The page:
The values of YWCA Halifax include diversity, inclusion, equity, security, and respect. We stand against policies, procedures, and practices that contradict these values and perpetuate systemic racism.
Our staff and community are encouraged to participate in local advocacy, seek out opportunities to attend community events, and to meaningfully join in the difficult conversations required. Our staff and community are also encouraged to be informed and be committed to work toward a just society where people of colour are represented and seen in positions of power and can live in safety and security with the knowledge that their lives matter.
We are doing our own work internally at YWCA Halifax and know we have much still to do. Part of this is to exercise our voice in taking a position on the issues that matter to all people in our community. We must not and cannot remain silent and YWCA Halifax is committed to the ongoing fight against racism. That is our promise to you.
A Statement From Our Executive Director, Miia Suokonautio
April 27, 2020
It’s been a week since the Nova Scotia shootings. A week of grief, mourning and remembering.
In the days and weeks ahead, as we attempt to make sense of this attack, we also remember that there are many who are still mourning. Each of the 22 victims had those who loved them dearly, and we keep their grief in focus as we engage in the difficult conversations that will follow.
We at YWCA Halifax, along with many others, suspected this event may be rooted in violence against women. We already know that the men in Toronto’s van murders and the Montreal Polytechnique shootings were both fueled by misogyny. As details have emerged, our suspicions about the Nova Scotia shooter were confirmed.
Gender-based violence has a deep impact on everyone in our communities. Women and trans people who are victims and survivors are most affected. But men who are caught in the cross-hairs, parents who lose their sons and daughters, and children who lose their mothers, are also affected. In a recent meeting with a high level civil servant with the federal government about the importance of women’s housing, he shared that he was intimately aware of this issue as he had watched his mother suffer at the hand of his father and that they had been uprooted and homeless as they fled for safety.
The rage against women that is realized in this type of staggering violence is enough to rock our province and our nation off our feet. Our sense of security is uprooted. The emergency alerts at the end of last week revealed just how wounded we have all become.
Many of the staff and volunteers at YWCA Halifax who walk alongside women and girls have also been unmoored. We’re thankful for the team at Fire Inside for facilitating debrief sessions for our team. For us, we are taking care of our people so that YWCA Halifax can continue to stand alongside victims of violence and their families, just as we have for almost 145 years. And we will also continue to work with boys on cyberviolence, with employers on workplace culture, and to be a strong voice on this issue.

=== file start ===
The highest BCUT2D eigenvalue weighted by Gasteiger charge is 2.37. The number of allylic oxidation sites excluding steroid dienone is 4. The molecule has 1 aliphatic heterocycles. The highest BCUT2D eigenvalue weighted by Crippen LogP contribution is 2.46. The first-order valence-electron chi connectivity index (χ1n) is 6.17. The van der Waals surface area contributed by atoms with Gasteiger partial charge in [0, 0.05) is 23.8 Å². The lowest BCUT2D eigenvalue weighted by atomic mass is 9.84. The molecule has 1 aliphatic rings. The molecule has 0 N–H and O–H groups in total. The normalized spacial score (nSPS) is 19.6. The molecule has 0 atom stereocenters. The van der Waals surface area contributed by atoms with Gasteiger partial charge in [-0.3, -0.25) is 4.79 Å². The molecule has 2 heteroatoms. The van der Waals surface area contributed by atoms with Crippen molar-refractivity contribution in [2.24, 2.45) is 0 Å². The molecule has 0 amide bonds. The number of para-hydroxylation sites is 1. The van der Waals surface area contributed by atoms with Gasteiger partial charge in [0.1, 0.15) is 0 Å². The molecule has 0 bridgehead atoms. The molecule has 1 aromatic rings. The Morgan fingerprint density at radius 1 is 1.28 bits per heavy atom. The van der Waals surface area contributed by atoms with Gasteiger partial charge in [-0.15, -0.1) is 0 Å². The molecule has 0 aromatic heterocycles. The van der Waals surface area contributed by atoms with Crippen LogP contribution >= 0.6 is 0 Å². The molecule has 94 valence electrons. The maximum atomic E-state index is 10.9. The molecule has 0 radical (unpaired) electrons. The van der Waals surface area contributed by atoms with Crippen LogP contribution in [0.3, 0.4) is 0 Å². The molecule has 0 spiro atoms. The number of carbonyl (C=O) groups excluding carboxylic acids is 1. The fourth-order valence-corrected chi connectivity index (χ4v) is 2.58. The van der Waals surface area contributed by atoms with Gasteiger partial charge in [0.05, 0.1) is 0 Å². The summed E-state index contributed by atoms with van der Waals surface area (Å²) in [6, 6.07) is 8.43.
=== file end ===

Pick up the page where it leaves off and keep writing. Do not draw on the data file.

We invite all Nova Scotians to join us, and the many agencies, activists, journalists and citizens who tirelessly advocate for the structural and cultural changes required to eliminate gender-based violence. There are many resources in our communities. If you don’t know where to begin, call us. We continue to serve during the pandemic.
Miia Suokonautio and the YWCA Halifax team
YWCA Halifax; We continue to serve
April 9, 2020
Sometimes history’s long view is the perspective we need today.
YWCA Halifax has been serving our community for nearly 150 years. To put this into perspective, we supported women and girls in Halifax during both World Wars, the Spanish Flu outbreak of 1918 and the peak of polio in the early 20th century. We’ve been a key resource for women and girls as far back as when Canada’s second Prime Minister Alexander Mackenzie was in office although always evolving to respond to emerging and new needs.
And so it is that we continue to serve diverse women and girls, non-binary and trans people, families and men through COVID19. While we talk about the new normal, some things have never changed. No matter what is happening in the world, YWCA Halifax is here and is helping.
For most Haligonians, you may never need one of the YWCA’s five housing programs for young mothers, women experiencing homelessness, or youth who have been trafficked, but our programs are running and working to meet these needs.
We offer employment and business programs for women receiving income assistance and women new to Canada. And we financially support women looking to leave violence. In fact, there is a critical need for this program right now.
Our childcare workers are in touch with families, preparing programs and running playgroups online.
Our staff are working hard to serve our community because they are invaluable to our collective well-being, especially now.
For all of us working at the YWCA, we serve because we believe that the needs of women, girls, and diverse community members are our priority. For me, it’s because I want to make sure that no one is left behind.
While it might look a little different, the YWCA is here. And while these are unprecedented times, our history tells us that our brightest future will come when we work together and support each other. We’re ready.
Thank you for those who continue to support our efforts. We appreciate your confidence in us.